I had planned to use PVA glue and it probably would have been fine, however, I clearly recall Greg saying to use West System Epoxy. I learnt that a total adhesive thickness of 0.3mm is required for veneering. My table surface is approximately one square metre therefore a quantity of 300ml was required (150ml each surface).
11. The glue has to be the consistency of ‘runny mayonnaise’.
It is important to accurately weigh the quantities for mixing. At a ratio of 1:5, 206 hardener gives an open time of half an hour. After thoroughly mixing in the hardener, colloidal silica filler was gradually added (photo 10) until a ‘runny mayonnaise’ consistency was achieved (photo 11).
12. A roller is the best way to spread the glue evenly.
This prevents the resin soaking through the veneers as without filler the resin is quite thin. West System supply paint roller covers for application at the required thickness (photo 12). The resin was applied to both contacting surfaces.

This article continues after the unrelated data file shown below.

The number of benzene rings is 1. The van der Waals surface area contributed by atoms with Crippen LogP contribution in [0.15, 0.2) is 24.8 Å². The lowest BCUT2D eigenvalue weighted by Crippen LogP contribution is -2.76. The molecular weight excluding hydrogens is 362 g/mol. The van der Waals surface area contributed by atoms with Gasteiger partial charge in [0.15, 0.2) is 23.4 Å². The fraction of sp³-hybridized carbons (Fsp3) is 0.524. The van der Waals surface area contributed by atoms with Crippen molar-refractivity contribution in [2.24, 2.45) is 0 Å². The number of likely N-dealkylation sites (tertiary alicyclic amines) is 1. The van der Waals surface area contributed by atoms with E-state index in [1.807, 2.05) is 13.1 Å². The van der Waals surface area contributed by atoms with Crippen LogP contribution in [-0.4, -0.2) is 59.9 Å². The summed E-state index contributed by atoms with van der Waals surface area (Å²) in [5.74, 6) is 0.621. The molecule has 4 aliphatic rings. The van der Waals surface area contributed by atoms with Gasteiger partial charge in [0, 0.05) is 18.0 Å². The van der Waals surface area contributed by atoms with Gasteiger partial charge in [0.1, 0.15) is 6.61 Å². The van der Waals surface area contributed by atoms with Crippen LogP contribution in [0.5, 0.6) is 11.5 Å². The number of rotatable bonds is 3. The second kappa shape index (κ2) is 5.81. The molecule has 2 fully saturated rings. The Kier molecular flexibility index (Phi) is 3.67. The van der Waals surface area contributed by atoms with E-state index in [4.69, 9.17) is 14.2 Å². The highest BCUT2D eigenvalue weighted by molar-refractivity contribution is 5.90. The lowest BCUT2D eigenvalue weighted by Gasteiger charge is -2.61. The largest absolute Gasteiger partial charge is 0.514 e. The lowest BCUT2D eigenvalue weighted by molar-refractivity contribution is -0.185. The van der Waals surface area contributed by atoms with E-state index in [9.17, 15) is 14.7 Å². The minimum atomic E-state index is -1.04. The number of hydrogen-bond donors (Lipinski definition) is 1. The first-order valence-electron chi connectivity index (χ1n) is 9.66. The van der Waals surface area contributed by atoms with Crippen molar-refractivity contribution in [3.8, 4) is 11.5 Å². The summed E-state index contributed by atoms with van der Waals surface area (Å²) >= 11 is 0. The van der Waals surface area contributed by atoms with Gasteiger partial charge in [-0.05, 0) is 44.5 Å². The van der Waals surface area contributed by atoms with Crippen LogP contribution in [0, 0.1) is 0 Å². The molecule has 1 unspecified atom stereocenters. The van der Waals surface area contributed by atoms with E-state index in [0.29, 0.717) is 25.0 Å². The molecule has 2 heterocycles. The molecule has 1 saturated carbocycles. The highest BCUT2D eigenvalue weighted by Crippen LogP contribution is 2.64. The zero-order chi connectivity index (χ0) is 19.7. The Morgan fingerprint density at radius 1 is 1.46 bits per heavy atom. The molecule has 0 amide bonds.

13. Checking positioning of veneer layon.
I made pencil reference marks under the layon so it could be positioned centrally and parallel on the torsion box (photo 13). The upper MDF sheet of the press was placed on with cling film taped to the underside so any resin seepage would not adhere to it. Both sides of the torsion box were veneered to prevent warping.
14. Mating up upper and lower cauls.
The cauls were then fitted together (photo 14), and the rods tightened from the centre cauls out in two rounds up to a torque setting of 21/25, one setting more than when the cauls were made, so pressure is applied right up to the edge (photo 15).